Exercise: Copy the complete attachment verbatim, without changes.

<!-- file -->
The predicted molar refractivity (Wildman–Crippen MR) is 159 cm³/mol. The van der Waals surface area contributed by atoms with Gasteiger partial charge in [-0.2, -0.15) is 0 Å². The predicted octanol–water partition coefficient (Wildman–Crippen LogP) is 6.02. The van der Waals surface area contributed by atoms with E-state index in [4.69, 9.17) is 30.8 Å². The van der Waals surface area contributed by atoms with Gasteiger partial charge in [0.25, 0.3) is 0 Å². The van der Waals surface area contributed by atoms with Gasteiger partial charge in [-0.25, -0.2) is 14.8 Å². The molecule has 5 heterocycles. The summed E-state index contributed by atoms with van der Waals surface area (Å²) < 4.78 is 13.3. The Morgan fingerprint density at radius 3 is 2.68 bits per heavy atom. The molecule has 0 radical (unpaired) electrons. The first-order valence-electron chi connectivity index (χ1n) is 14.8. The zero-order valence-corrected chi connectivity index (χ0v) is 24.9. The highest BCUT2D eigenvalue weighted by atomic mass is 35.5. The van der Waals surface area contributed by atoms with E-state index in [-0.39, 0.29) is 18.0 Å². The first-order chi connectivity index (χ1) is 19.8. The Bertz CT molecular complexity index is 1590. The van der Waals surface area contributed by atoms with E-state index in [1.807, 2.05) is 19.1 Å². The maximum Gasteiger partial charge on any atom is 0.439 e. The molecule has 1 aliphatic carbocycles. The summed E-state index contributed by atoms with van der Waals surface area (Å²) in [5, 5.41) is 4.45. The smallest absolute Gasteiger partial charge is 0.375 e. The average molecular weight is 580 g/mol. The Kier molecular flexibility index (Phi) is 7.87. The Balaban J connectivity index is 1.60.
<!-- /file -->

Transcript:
The predicted molar refractivity (Wildman–Crippen MR) is 159 cm³/mol. The van der Waals surface area contributed by atoms with Gasteiger partial charge in [-0.2, -0.15) is 0 Å². The predicted octanol–water partition coefficient (Wildman–Crippen LogP) is 6.02. The van der Waals surface area contributed by atoms with E-state index in [4.69, 9.17) is 30.8 Å². The van der Waals surface area contributed by atoms with Gasteiger partial charge in [0.25, 0.3) is 0 Å². The van der Waals surface area contributed by atoms with Gasteiger partial charge in [-0.25, -0.2) is 14.8 Å². The molecule has 5 heterocycles. The summed E-state index contributed by atoms with van der Waals surface area (Å²) < 4.78 is 13.3. The Morgan fingerprint density at radius 3 is 2.68 bits per heavy atom. The molecule has 0 radical (unpaired) electrons. The first-order valence-electron chi connectivity index (χ1n) is 14.8. The zero-order valence-corrected chi connectivity index (χ0v) is 24.9. The highest BCUT2D eigenvalue weighted by atomic mass is 35.5. The van der Waals surface area contributed by atoms with E-state index in [-0.39, 0.29) is 18.0 Å². The first-order chi connectivity index (χ1) is 19.8. The Bertz CT molecular complexity index is 1590. The van der Waals surface area contributed by atoms with E-state index in [1.807, 2.05) is 19.1 Å². The maximum Gasteiger partial charge on any atom is 0.439 e. The molecule has 1 aliphatic carbocycles. The summed E-state index contributed by atoms with van der Waals surface area (Å²) in [5, 5.41) is 4.45. The smallest absolute Gasteiger partial charge is 0.375 e. The average molecular weight is 580 g/mol. The Kier molecular flexibility index (Phi) is 7.87. The Balaban J connectivity index is 1.60.